Comfortable, supportive shoe gear is important for heel pain relief in addition to wearing high-quality prefabricated or custom orthotics, which can be obtained by your podiatrist. A strapping or taping of the foot can also be performed by your podiatrist or therapist to support your arch. You should not walk barefoot not even around the house (not just socks) to aid in increased shock absorption and heel pain relief. Flip-flops and non-supportive shoes can make your heel pain worse.

Stretching the tight plantar fascia is imperative in the reduction of heel pain from plantar fasciitis. Stretching can be accomplished by using a combination of three different modalities: 1) home stretching exercises, 2) devices to stretch the ligaments and tendons called a night splint and day splint and 3) a formal program of physical therapy done 2-3 times a week by a trained professional.

If all else fails, there are a variety of other types of treatment for chronic, long-standing cases of plantar fasciitis.There is a new, non-invasive treatment of heel pain called the MLS laser. This laser therapy works by interacting with the tissues on a cellular level, speeding up metabolic activity to improve the nutrients crossing cell walls, promoting quick and healthy healing. This is done in the Willow Street Office of Henderson Podiatry with a series of 6 pain-free, quick 8-minute visits.

The last resort for heel pain relief is surgery to release the ligament. This minimally invasive procedure performed in a sterile operating room is called an Endoscopic Plantar Fasciotomy (EPF). It releases the tight medial band only of the plantar fascia.

Once the pain goes away, it can always return no matter what treatment you have had-even surgery. Maintenance to prevent the pain from coming back involves wearing a good, supportive pair of custom orthotics in your shoes, not walking barefoot and stretching the ligaments twice a day.

The Foot Health Foundation of America offers this simple quiz to pinpoint any warning signs of foot and ankle problems: (See bottom for scoring.)

1.
 
How much time do you spend on your feet each day?
 
  a. less than 2 hours 0
  b. 2 - 4 hours 1
  c. 5 - 7 hours 2
  d. 8 hours or more 3
 
 
2.
 
How old are you?
 
  a. under 40 0
  b. between 40 and 59 1
  c. 60 and over 2
 
 
3. How would you describe your weight?  
  a. less than 20 pounds overweight or at ideal weight 0
  b. 20 - 39 pounds overweight 2
  c. 40 or more pounds overweights 3
 
 
4. Have problems with your feet or ankles ever prevented you from participating in:  
  - leisure/sports activities  
  a. yes 2
  b. no 0
  - work activities?  
  a. yes 3
  b. no 0
 
 
5. Have you ever received medical treatment for problems with your feet and/or ankles?  
  a. yes 3
  b. no 0
 
 
6. Do you regularly wear heels two inches or higher?  
  a. yes 2
  b. no 0
 
 
7. What types of exercise do you engage in or plan to engage in? (check all that apply)  
  a. walking 1
  b. field sports (e.g., softball, golf) 2
  c. winter sports (e.g., skiing, ice skating) 2
  d. court sports (e.g., tennis, basketball) 3
  e. aerobics 3
  f. running 3
  g. none (if you shose answer g, skip to question 11) 0
 
 
8. Do you have the appropriate shoes for your sport or sports?  
  a. yes 0
  b. no 3
 
 
9. Do you experience foot or ankle pain when walking or exercising?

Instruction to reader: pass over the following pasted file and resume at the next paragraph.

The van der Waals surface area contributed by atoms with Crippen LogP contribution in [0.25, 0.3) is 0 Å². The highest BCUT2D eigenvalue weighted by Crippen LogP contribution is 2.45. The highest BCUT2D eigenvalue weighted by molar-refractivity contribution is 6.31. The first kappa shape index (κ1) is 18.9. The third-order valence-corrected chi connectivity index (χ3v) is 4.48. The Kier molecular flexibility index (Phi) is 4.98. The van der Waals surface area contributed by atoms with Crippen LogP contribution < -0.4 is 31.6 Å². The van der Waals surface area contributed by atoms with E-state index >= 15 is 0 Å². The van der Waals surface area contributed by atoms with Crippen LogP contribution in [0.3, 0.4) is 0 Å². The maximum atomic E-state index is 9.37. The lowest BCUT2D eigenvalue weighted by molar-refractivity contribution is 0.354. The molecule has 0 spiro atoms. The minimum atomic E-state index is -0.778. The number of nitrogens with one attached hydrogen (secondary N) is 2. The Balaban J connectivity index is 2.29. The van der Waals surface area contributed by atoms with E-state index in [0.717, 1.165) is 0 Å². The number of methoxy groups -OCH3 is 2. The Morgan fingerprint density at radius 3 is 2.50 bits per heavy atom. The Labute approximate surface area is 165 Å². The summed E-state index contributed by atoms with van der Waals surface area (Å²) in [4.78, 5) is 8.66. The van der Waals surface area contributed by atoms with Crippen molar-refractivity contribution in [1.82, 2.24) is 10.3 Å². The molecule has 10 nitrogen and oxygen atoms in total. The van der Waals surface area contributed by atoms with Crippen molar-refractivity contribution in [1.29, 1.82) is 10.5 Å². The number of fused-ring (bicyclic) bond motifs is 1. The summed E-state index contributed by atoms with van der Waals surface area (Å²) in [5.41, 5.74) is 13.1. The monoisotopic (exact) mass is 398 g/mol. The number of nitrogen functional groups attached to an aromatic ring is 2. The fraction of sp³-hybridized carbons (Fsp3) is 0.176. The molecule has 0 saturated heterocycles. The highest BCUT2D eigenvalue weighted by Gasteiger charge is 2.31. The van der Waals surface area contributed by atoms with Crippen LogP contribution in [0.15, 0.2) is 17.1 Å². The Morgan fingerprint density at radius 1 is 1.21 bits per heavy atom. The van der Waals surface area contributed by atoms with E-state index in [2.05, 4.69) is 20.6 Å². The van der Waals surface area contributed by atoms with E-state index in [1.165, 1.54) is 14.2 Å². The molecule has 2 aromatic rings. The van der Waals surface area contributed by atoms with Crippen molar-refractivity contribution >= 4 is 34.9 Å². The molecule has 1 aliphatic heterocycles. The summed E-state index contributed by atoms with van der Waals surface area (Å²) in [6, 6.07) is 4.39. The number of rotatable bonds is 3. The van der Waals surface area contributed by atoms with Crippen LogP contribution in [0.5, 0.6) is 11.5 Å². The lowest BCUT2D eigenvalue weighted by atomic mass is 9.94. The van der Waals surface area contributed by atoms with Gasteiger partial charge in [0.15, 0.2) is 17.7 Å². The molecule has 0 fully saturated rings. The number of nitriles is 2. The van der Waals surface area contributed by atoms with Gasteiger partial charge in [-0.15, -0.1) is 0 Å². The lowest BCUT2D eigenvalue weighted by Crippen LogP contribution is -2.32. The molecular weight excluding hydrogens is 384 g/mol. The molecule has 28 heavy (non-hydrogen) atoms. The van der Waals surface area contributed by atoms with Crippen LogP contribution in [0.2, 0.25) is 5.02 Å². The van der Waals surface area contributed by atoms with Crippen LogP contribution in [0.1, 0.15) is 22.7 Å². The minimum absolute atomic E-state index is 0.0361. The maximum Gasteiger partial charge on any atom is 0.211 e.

a. rarely 1
  b. sometimes 2
  c. often 3
  d. never 0
 
 
10. Do you:  
  - exercise in footwear that is more than one year old or in hand-me-down footwear?  
  a. yes 3
  - stretch properly before and after exercising?  
  a. yes 0
  b. no 3
 
 
11. Do you:  
  - have diabetes?  
  a. yes 3
  b. no 0
  - experience numbness and/or burning in your feet?  
  a. yes 3
  b. no 0
  - have a family history of diabetes?  
  a. yes 2
  b. no 0
 
 
12. Do You: (Mark all that apply)  
  - sprain your ankles frequently (once a year or more) or are your ankles weak?  
  a. yes 2
  b. no 0
  - have flat feet or excessively high arches?  
  a. yes 2
  b. no 0
  - experience pain in the achilles tendon or heel or have shin splints
(pain in the front lower leg)?
 
  a. yes 2
  b. no 0
  - have corns, calluses, bunions or hammertoes?  
  a. yes 3
  b. no 0
  - have arthritis or joint pain in your feet?  
  a. yes 3
  b. no 0
  - have poor circulation or cramping in your legs?  
  a. yes 3
  b. no 0

 

Scoring

0-20 Points: Congratulations! Your feet and ankles are very healthy and you can maintain your active lifestyle and/or exercise regimen. With proper attention and care your feet and ankles should remain healthy; however, you may want to schedule an annual exam with a podiatric physician to ensure their long-term health. Furthermore, if you scored points for questions 4, 5, 9, 11 or 12 you should consider visiting a podiatric physician in the near future for a check-up.

21 - 40 Points: Pay Attention. Your feet and ankles are showing signs of wear, placing you in the moderate risk category. Although you can continue your normal activities, you should strongly consider visiting a podiatric physician for a check-up. If you participate in a rigorous exercise regimen on a regular basis or plan to - or if you scored points for questions 4, 5, 9, 11 or 12 - you should visit a podiatric physician soon to safeguard your foot and ankle health.

41 Points or Higher: Caution. Your feet and ankles are at high risk for long-term medical problems and you should contact our office as soon as possible. If you exercise, you should pay particular attention to your feet and ankles until you are seen by our practice. If you have not begun exercising, it is advisable to contact our office before undertaking any type of exercise.

Now that you've assessed the health of your feet and ankles, you are armed with knowledge that will enable you to maintain their health over a lifetime.

Please note: Even if you scored well, this self assessment is not a substitute for a physical exam.